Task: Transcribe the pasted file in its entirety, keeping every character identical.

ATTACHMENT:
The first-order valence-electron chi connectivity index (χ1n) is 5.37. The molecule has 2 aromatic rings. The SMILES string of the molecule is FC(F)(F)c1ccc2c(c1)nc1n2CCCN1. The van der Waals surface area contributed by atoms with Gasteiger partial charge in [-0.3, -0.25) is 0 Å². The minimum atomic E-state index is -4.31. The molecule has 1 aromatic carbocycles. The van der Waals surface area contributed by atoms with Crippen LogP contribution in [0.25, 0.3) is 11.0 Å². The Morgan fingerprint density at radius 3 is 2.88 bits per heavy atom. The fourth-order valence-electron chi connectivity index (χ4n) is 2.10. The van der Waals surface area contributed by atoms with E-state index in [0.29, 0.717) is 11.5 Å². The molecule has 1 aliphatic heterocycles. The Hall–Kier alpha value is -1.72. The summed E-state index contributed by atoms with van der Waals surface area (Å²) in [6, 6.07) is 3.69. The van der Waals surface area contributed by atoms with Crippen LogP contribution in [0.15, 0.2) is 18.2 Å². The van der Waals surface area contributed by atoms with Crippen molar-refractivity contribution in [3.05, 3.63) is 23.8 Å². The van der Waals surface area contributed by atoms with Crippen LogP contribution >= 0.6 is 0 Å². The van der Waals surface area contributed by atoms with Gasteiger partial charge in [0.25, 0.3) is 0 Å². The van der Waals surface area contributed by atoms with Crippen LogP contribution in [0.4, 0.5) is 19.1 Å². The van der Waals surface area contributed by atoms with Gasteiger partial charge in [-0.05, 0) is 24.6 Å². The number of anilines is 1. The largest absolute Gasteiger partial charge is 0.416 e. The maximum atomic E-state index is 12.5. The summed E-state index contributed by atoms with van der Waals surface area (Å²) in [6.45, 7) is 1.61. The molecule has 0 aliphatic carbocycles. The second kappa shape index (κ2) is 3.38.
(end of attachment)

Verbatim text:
The first-order valence-electron chi connectivity index (χ1n) is 5.37. The molecule has 2 aromatic rings. The SMILES string of the molecule is FC(F)(F)c1ccc2c(c1)nc1n2CCCN1. The van der Waals surface area contributed by atoms with Gasteiger partial charge in [-0.3, -0.25) is 0 Å². The minimum atomic E-state index is -4.31. The molecule has 1 aromatic carbocycles. The van der Waals surface area contributed by atoms with Crippen LogP contribution in [0.25, 0.3) is 11.0 Å². The Morgan fingerprint density at radius 3 is 2.88 bits per heavy atom. The fourth-order valence-electron chi connectivity index (χ4n) is 2.10. The van der Waals surface area contributed by atoms with E-state index in [0.29, 0.717) is 11.5 Å². The molecule has 1 aliphatic heterocycles. The Hall–Kier alpha value is -1.72. The summed E-state index contributed by atoms with van der Waals surface area (Å²) in [6, 6.07) is 3.69. The van der Waals surface area contributed by atoms with Crippen LogP contribution in [0.15, 0.2) is 18.2 Å². The van der Waals surface area contributed by atoms with Crippen molar-refractivity contribution in [3.05, 3.63) is 23.8 Å². The van der Waals surface area contributed by atoms with Crippen LogP contribution >= 0.6 is 0 Å². The van der Waals surface area contributed by atoms with Gasteiger partial charge in [0.25, 0.3) is 0 Å². The van der Waals surface area contributed by atoms with Crippen LogP contribution in [0.4, 0.5) is 19.1 Å². The van der Waals surface area contributed by atoms with Gasteiger partial charge in [-0.05, 0) is 24.6 Å². The number of anilines is 1. The largest absolute Gasteiger partial charge is 0.416 e. The maximum atomic E-state index is 12.5. The summed E-state index contributed by atoms with van der Waals surface area (Å²) in [6.45, 7) is 1.61. The molecule has 0 aliphatic carbocycles. The second kappa shape index (κ2) is 3.38.